Esztergom was the capital of Hungary from the 10th till the mid-13th century when King Béla IV of Hungary moved the royal seat to Buda. During the same period, the castle of Esztergom was built on the site of ancient Roman castrum. It served not only as the royal residence until the 1241 (the Mongol invasion), but also as the center of the Hungarian state, religion, and Esztergom county.
After changing his residence to Budapest, Béla IV gave the palace and castle to the archbishop. Following these events, the castle was built and decorated by the bishops. The center of the king’s town, which was surrounded by walls, was still under royal authority. A number of different monasteries did return or settle in the religious center.
Meanwhile, the citizenry had been fighting to maintain and reclaim the rights of towns against the expansion of the church within the royal town. In the chaotic years after the fall of the House of Árpád, Esztergom suffered another calamity: in 1304, the forces of Wenceslaus II, the Czech king occupied and raided the castle. In the years to come, the castle was owned by several individuals: Róbert Károly and then Louis the Great patronized the town.
The Ottoman conquest of Mohács in 1526 brought a decline to the previously flourishing Esztergom as well. In the Battle of Mohács, the archbishop of Esztergom died. In the period between 1526 and 1543, when two rival kings reigned in Hungary, Esztergom was besieged six times. At times it was the forces of Ferdinand I or John Zápolya, at other times the Ottomans attacked. Finally, in 1530, Ferdinand I occupied the castle. He put foreign mercenaries in the castle, and sent the chapter and the bishopric to Nagyszombat and Pozsony.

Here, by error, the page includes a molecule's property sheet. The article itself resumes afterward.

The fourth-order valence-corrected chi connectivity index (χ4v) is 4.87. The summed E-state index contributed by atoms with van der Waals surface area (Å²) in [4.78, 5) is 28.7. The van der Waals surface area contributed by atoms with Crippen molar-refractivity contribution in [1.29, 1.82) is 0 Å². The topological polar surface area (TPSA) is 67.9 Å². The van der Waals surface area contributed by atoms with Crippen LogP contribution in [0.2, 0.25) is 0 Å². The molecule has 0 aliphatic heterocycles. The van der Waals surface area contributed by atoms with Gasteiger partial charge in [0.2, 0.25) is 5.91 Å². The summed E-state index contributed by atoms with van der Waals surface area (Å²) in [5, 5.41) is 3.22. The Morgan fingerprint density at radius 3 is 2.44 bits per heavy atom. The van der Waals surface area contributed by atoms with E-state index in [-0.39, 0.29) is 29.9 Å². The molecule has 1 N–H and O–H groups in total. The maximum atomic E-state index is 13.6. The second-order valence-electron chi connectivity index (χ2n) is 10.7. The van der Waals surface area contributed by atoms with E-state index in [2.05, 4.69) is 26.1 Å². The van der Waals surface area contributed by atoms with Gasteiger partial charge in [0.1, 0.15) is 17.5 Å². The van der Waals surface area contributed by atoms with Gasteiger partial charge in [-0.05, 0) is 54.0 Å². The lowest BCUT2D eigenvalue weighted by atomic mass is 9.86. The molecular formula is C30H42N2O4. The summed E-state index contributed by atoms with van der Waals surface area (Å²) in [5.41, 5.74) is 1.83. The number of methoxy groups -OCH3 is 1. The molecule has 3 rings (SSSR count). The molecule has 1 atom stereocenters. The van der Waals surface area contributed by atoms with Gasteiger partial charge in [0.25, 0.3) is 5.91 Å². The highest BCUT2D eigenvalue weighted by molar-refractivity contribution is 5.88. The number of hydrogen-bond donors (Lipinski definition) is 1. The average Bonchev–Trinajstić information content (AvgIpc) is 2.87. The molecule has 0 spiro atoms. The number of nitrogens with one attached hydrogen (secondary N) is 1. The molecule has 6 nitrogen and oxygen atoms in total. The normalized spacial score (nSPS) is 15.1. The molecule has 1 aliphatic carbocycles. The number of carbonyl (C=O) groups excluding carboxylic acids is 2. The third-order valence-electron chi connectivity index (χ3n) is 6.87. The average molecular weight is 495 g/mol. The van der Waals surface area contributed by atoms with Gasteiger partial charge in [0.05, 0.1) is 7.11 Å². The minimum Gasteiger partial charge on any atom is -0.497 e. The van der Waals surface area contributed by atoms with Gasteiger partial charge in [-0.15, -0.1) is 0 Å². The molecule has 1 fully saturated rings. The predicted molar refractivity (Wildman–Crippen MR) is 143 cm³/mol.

However, in 1543 Sultan Suleiman I attacked the castle and took it. Esztergom became the centre of an Ottoman sanjak controlling several counties, and also a significant castle on the northwest border of the Ottoman Empire. In the 17th century Esztergom was besieged and conquered several times during the Ottoman-Habsburg Wars. Most of the buildings in the castle and the town that had been built in the Middle Ages were destroyed during this period, and there were only uninhabitable, smothered ruins to welcome the liberators.
In 1761 the bishopric regained control over the castle, where they started the preliminary processes of the reconstruction of the new religious center: the middle of the Várhegy (Castle Hill), the remains of Saint Stephen and Saint Adalbert churches were carried away to provide room for the new cathedral.References:
Narikala is an ancient fortress overlooking Tbilisi, the capital of Georgia, and the Kura River. The fortress consists of two walled sections on a steep hill between the sulphur baths and the botanical gardens of Tbilisi. On the lower court there is the recently restored St Nicholas church. Newly built in 1996–1997, it replaces the original 13th-century church that was destroyed in a fire. The new church is of 'prescribed cross' type, having doors on three sides. The internal part of the church is decorated with the frescos showing scenes both from the Bible and history of Georgia.
The fortress was established in the 4th century and it was a Persian citadel. It was considerably expanded by the Umayyads in the 7th century and later, by king David the Builder (1089–1125). Most of extant fortifications date from the 16th and 17th centuries. In 1827, parts of the fortress were damaged by an earthquake and demolished.